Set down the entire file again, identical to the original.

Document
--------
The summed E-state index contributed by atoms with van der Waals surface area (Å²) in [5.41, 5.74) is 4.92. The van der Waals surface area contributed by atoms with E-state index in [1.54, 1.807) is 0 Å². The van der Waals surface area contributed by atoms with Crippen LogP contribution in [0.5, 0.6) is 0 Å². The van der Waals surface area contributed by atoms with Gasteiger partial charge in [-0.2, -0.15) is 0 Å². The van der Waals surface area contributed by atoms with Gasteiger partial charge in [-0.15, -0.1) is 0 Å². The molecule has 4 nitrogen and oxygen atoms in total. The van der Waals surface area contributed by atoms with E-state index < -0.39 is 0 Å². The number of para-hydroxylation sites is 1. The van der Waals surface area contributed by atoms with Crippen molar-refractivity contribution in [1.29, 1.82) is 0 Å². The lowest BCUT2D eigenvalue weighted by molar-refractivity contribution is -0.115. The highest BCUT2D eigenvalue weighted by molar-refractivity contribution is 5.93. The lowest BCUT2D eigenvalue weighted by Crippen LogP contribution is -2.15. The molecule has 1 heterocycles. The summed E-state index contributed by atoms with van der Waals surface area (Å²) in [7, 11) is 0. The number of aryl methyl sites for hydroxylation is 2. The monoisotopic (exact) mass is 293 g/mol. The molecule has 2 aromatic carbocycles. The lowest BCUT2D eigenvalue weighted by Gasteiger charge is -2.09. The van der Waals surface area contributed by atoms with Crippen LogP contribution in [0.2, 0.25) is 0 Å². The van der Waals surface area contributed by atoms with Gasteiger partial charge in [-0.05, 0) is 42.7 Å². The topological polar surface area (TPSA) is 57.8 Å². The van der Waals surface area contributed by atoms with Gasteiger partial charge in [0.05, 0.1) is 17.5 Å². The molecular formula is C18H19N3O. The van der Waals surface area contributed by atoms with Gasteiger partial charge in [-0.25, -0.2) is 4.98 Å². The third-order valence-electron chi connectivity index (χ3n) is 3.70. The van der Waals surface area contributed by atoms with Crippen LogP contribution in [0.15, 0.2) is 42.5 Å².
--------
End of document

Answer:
The summed E-state index contributed by atoms with van der Waals surface area (Å²) in [5.41, 5.74) is 4.92. The van der Waals surface area contributed by atoms with E-state index in [1.54, 1.807) is 0 Å². The van der Waals surface area contributed by atoms with Crippen LogP contribution in [0.5, 0.6) is 0 Å². The van der Waals surface area contributed by atoms with Gasteiger partial charge in [-0.2, -0.15) is 0 Å². The van der Waals surface area contributed by atoms with Gasteiger partial charge in [-0.15, -0.1) is 0 Å². The molecule has 4 nitrogen and oxygen atoms in total. The van der Waals surface area contributed by atoms with E-state index < -0.39 is 0 Å². The number of para-hydroxylation sites is 1. The van der Waals surface area contributed by atoms with Crippen molar-refractivity contribution in [1.29, 1.82) is 0 Å². The lowest BCUT2D eigenvalue weighted by molar-refractivity contribution is -0.115. The highest BCUT2D eigenvalue weighted by molar-refractivity contribution is 5.93. The lowest BCUT2D eigenvalue weighted by Crippen LogP contribution is -2.15. The molecule has 1 heterocycles. The summed E-state index contributed by atoms with van der Waals surface area (Å²) in [7, 11) is 0. The number of aryl methyl sites for hydroxylation is 2. The monoisotopic (exact) mass is 293 g/mol. The molecule has 2 aromatic carbocycles. The lowest BCUT2D eigenvalue weighted by Gasteiger charge is -2.09. The van der Waals surface area contributed by atoms with Crippen LogP contribution in [0.2, 0.25) is 0 Å². The van der Waals surface area contributed by atoms with Gasteiger partial charge in [-0.05, 0) is 42.7 Å². The topological polar surface area (TPSA) is 57.8 Å². The van der Waals surface area contributed by atoms with Gasteiger partial charge in [0.05, 0.1) is 17.5 Å². The molecular formula is C18H19N3O. The van der Waals surface area contributed by atoms with Gasteiger partial charge in [-0.25, -0.2) is 4.98 Å². The third-order valence-electron chi connectivity index (χ3n) is 3.70. The van der Waals surface area contributed by atoms with Crippen LogP contribution in [0.15, 0.2) is 42.5 Å².